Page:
The little dog danced in the cage, the hard concrete scuffing his paws, then dropped down to a play bow, his eyes desperate and staring at me through the chain link wire. He then sat up and begged, his little arms crossing. All the while he kept sniffing the air, tainted with astringent antiseptic and the smell of canine shit. And there was something else; no doubt he knew it, for he could smell it: blood, and the smell of death – EVERYWHERE, even emanating from the white painted concrete block and suspended ceilings above him. He fur was white, matted, curly at the end, done up in ‘frocks’ and twists; scruffy, a bit, but with a cute bristle brush mustache, not much larger than 18, 20 pounds.
He was but one of many, many in a line of dogs I’ve killed, or helped to “do in” – whether while volunteering during Army medical research, or for a paycheck later on, I found myself sometimes facing these strays that “they” had brought in – only the best! The happiest, most healthy and friendly . . . the ones who had got lost on their way home and found no owner to claim them at the pound, or else escaped from their own back yard on a lark & a frolic and found themselves at the end of a chain, then locked in a van . . .
This one danced beseechingly for me, begging me in the only way he knew how – for what? He knew not what, only this was a “bad place” and none of his neighbors loved him. For how could they? All were in the same such delicate situation as he: brought in by the back door, knocked out, given some injections, voice box “removed”, meaning altered by snipping one of the vocal cords (the dogs never seemed to know this, amazing to me! – they would continue on as always, only huffing instead of full throated roars) . . . then waking up in a cage, sprayed down with water from time to time, called a “good boy” and then thrust or walked out of his cage into some new kind of torture device . . .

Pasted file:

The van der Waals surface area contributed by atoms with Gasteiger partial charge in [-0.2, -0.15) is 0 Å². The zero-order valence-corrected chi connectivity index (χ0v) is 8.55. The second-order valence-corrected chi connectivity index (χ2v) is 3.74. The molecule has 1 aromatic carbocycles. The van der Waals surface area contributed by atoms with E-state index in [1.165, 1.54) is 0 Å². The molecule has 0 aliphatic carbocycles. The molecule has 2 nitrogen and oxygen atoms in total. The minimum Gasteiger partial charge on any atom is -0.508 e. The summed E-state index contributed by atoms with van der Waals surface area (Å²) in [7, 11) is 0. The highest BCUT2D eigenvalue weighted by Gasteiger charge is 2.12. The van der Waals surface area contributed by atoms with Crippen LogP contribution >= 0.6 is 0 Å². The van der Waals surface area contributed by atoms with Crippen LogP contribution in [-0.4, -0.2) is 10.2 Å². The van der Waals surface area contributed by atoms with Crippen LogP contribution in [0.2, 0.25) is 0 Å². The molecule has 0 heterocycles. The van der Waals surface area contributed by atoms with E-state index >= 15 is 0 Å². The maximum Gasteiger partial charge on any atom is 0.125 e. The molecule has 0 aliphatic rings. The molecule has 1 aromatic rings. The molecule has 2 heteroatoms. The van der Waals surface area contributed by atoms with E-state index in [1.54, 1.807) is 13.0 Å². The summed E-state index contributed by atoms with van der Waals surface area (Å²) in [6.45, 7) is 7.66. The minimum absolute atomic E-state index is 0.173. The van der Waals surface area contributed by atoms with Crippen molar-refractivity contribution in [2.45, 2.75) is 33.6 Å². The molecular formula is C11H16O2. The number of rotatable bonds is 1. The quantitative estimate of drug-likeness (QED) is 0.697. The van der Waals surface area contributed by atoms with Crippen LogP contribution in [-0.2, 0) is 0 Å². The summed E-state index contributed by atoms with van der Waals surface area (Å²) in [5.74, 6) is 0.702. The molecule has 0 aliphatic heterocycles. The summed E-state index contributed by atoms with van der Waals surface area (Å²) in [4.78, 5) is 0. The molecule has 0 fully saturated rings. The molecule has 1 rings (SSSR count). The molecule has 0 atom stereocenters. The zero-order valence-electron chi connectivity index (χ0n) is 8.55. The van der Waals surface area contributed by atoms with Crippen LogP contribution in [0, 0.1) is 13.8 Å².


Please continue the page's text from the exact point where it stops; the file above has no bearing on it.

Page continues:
Or in this case, simply going to be put down as part of an experiment in transmitted disease in which the scientists and doctors were trying to determine exactly where in the intestines the toxins were being absorbed. I won’t bore you with the procedure; only that it was fatal.
And so the little dog danced and bowed and begged . . . as I got ready to take him to surgery. And he wasn’t the only one like that; there were many of them, lost dogs, broken dogs, mean dogs, confused ones – especially confused – though for the most part they seemed “happy” when left alone in a group.
I liked working there, even though I was a volunteer. The idea was to get some experience on my way to becoming a vet, and it worked. Too bad I ran out of money before I could become one.
But the thing is, even now, here, some 30 years later, meeting my daughter’s little dog (I am astounded at how intelligent this little creature is! So many behaviors seem to have been bred in . . .) – and he does his little tricks for me. I see him “standing” there, perched in a little pose, and my mind goes back to one little scruffy and sweet little animal begging in his cage . . .
And despite it being grim, my heart breaks a bit again, and I treat THIS dog and every dog I meet very, very kindly, and with the proper respect a young fellow human being deserves.
And I always tell him he’s a good dog, and we’re all going to Heaven, where I am expecting to see some other dogs again.
And I am especially hoping to see some little scruffy one, about 18-20 pounds, with white & curly hair, looking at me with begging and hopefully forgiving eyes (I had no more choice than you, my friend!) and we both can be released together.